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Kid Rock Might Not Be Able to Run for Senate Under His Stage Name

Kid Rock
Kid Rock inducts Cheap Trick at the 31st Annual Rock And Roll Hall Of Fame Induction Ceremony in New York City. Theo Wargo/Getty Images

A possible bump in the road. Musician Robert Ritchie, better known to fans as Kid Rock, might be unable to use his stage name on the ballot for his possible Senate run in Michigan next year. The 46-year-old rocker, who in July slammed rumors that his political website was a hoax, has confirmed his interest in challenging Democratic Senator Debbie Stabenow in the 2018 midterm elections. “I have had a ton of emails and texts asking me if this website is real…,” the Michigan native wrote that month on Twitter. “The answer is an absolute YES.”

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To move forward, the star would first need to submit enough valid signatures to secure a spot on the ballot and indicate he’d like to be listed as “Kid Rock.” The Michigan Bureau of Elections staff would then need to research whether his stage name would be permissible.

Kid Rock for Senate

There are several stipulations under Michigan’s Affidavit of Identity and Receipt of Filing that would determine if the People’s Choice Awards winner can have his stage name printed on the ballot.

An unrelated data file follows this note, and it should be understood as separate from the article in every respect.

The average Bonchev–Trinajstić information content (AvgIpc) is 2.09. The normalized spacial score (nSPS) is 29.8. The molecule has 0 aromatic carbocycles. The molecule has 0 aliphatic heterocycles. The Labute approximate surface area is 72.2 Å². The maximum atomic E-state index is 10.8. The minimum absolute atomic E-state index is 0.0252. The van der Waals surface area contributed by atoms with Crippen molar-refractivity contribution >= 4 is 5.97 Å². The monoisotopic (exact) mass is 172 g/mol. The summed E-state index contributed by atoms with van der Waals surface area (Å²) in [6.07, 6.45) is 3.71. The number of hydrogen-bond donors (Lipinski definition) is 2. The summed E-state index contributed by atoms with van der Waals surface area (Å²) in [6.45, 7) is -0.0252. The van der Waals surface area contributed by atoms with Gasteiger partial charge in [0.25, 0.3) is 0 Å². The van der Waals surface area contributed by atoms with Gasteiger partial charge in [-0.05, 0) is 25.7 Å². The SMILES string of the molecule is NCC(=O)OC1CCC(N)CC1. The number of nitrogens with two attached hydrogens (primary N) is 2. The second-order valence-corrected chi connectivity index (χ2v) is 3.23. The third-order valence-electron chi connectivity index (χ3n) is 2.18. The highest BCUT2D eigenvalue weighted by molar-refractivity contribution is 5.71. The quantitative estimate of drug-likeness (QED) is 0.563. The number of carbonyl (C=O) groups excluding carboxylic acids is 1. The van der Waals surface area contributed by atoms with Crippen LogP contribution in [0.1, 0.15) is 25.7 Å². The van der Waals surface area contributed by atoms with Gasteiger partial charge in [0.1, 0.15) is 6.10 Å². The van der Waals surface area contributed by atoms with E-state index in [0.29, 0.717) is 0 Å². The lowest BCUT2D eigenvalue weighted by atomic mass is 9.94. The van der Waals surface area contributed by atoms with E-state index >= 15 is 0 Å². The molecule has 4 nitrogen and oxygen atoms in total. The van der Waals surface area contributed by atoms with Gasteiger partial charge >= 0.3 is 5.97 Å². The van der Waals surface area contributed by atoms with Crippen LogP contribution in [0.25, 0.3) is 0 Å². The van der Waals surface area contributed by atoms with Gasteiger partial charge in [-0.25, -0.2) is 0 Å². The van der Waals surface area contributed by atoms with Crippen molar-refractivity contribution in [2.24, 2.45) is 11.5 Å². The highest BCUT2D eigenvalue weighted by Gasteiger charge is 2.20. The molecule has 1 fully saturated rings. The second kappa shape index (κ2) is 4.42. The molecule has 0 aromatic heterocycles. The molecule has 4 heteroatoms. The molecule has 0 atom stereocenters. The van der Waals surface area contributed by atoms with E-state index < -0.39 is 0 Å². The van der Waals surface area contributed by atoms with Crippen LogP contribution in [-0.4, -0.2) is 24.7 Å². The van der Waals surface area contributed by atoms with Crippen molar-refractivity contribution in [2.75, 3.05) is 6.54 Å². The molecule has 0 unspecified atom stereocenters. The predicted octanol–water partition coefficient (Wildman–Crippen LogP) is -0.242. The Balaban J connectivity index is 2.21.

According to the law, a candidate “may specify that both his or her given name and middle name, or only a middle name, shall appear on the ballot,” or “may specify a name that constitutes a common law name in accordance with the Michigan Department of State Guidelines.” The rules also say candidates may not use a “nickname that is not a recognized diminutive of the candidate’s given name.”

If the “American Bad Ass” singer chooses to run as Robert Ritchie instead of Kid Rock, he might lose his celebrity advantage.

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And as for Rock’s political opponent, 67-year-old Stabenow, she doesn’t seem too concerned about her potential competition’s level of fame.

The seasoned senator made a dig at Rock in July when she tweeted, “I know we both share a love of music. I concede he is better at playing the guitar, and I’ll keep doing what I do best, which is fighting for Michigan.”

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The “I Am Bullgod” rapper responded to Tabenow’s tweet the following day with a message he shared on his political website.

“Senator Stabenow and I do share a love of music, although probably not the same kind. He shot back. “I concede she is better at playing politics than I am so I’ll keep doing what I do best, which is being a voice for tax paying, hardworking AMERICANS and letting politicians like her know that We the People are sick and tired of their buls‑‑t.” 

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